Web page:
MySQL Master-Slave Replication: Starting Replication

Panayotis Matsinopoulos

In my last article, I took you through Phase 1 of setting up the MySQL Master-Slave relationship.

Now, we have the Master SQL Server running and serving our clients, which connect using remote IPs. Also, the Master has a replication server id (e.g. “100”) and waits for the Slave connections with a user that is allowed replication (e.g. ‘repl’).

We also have Slave SQL Node almost ready to start.

What we are going to do now is the following:

  1. On Master,
    1. get the Replication Master Binary Log Coordinates
    2. create a data snapshot using mysqldump
    3. transfer the data on Slave
    4.  

  2. On Slave,
    1. Restore the data snapshot
    2. Set the Slave to start replication.

Detailed Actions

On Master

During steps 1 and 2 below, your Master database will be set to read-only mode.

  1. Get Master Coordinates

    1. Open a MySQL shell and give:
       
      mysql> FLUSH TABLES WITH READ LOCK;
       
    2. IMPORTANT. Leave this shell open and create another mysql client shell, i.e. another session:
       
    3. Hence, on another session, type in the following mysql command:
       
      mysql> SHOW MASTER STATUS;
       

    Write down the values for the column FILE and POSITION. You will need them later when setting up the Slave to start replication

  2. On a command prompt, get a data snapshot:
     
    os-shell> mysqldump --all-databases --master-data > dbdump.db
     
  3. If you have a big database, this might take quite some time. In our case, for a 25Gb database, it took something like 15 minutes.

  4. Release lock and allow your Master to play

When your data dump finishes, just close the connection you opened on step 1 and your Master database server will resume serving transactions.

Now, you have a database file you can use on Slave to restore the database. You have to transfer this file to your Slave node.It might be a good idea to tar and gzip this file before transferring it and then untar and unzip it at the Slave node.

On Slave

Assuming that you have transferred your database dump file to Slave, you move on to work on this node as follows:

  1. Start MySQL server with --skip-slave-start option so that replication does not start. Here is the suggested way:

    On your operating system command prompt:
     
    os-shell> mysqld_safe –-skip-slave-start
     

  2. Import the dump file:
     
    On another operating system command prompt:
     
    os-shell> mysql –u root –p < dbdump.db
     
    This will start the import. It will take quite some time if your dump file is big.
     
    Important gotcha:: Before you start the import, make sure that you have enough space both on the datadir of MySQL and on the binary log directory too.
     
  3. Stop MySQL Server
     
    Assuming that import has finished successfully, and assuming that on step 1 above you started the MySQL Server skipping slave start, you need to stop this and make sure that MySQL server is not running.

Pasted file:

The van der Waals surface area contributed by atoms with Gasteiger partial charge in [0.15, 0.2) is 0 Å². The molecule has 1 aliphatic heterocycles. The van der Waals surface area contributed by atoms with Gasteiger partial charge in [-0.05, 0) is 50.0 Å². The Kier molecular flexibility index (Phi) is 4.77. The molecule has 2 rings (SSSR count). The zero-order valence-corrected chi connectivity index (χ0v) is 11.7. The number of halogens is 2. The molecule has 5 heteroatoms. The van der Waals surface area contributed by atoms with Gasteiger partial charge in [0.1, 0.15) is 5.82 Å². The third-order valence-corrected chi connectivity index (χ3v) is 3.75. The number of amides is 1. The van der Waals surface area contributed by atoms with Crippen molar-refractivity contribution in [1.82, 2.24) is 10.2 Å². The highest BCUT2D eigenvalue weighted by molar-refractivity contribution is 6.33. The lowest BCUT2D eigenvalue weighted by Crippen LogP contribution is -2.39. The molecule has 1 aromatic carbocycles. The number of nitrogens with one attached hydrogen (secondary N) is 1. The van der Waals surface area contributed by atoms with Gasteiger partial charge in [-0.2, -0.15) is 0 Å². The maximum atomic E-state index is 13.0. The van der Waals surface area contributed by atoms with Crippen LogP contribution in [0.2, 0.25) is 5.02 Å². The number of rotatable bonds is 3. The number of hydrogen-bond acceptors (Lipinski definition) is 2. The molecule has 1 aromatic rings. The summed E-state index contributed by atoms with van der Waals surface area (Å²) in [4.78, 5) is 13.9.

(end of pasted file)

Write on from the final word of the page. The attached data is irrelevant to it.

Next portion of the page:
Some Problems that you might have now on Slave

    The problem that you have now is that you restored the system databases as well. These are coming from your Master server, which has a different IP. This will mean that ‘root’ user might not have any access to MySQL server now from the local Slave machine.

    Also, ‘root’ might have different password. In Debian machine this is encrypted in the file debian.cnf” in your MySQL installation directory.

    You can bring the debian.cnf file from your Master to your Slave machine. Or you can change/reset the ‘root’ password on your Slave machine.

    Hint: You can change/reset the ‘root’ password on MySQL server as follows:

    • Start MySQL so that it will not ask for password. Also, make sure it does not start replication:
       
      os-shell> mysqld_safe –-skip-slave-start –skip-grant-tables
    • Then connect with mysql –u root and issue a command to update ‘root’ password as follows:
       
      mysql> use mysql;
       
      mysql> update user set password=PASSWORD(‘new-password’) WHERE User = ‘root’;
       
      mysql> flush privileges;
       
    • Stop MySQL Server that you started with skipping slave start and grant tables.
  4.  

  5. Start MySQL Server with skipping Slave Start
     
    os-shell> mysqld_safe –-skip-slave-start
     
  6. Set Master configuration on the Slave
     
    Execute the following command on a MySQL prompt:
     
    mysql > CHANGE MASTER TO MASTER_HOST=’10.100.10.80’, MASTER_USER=’repl’, MASTER_PASSWORD=’slavepassword’, MASTER_LOG_FILE=’mysql-bin.000003’, MASTER_LOG_POS=106;

     
    This is how you tell Slave how to connect to Master in order to replicate. Note the log coordinates. These are the coordinates you got from step 1 above.
     
  7. Stop MySQL that you have started on step 4 above.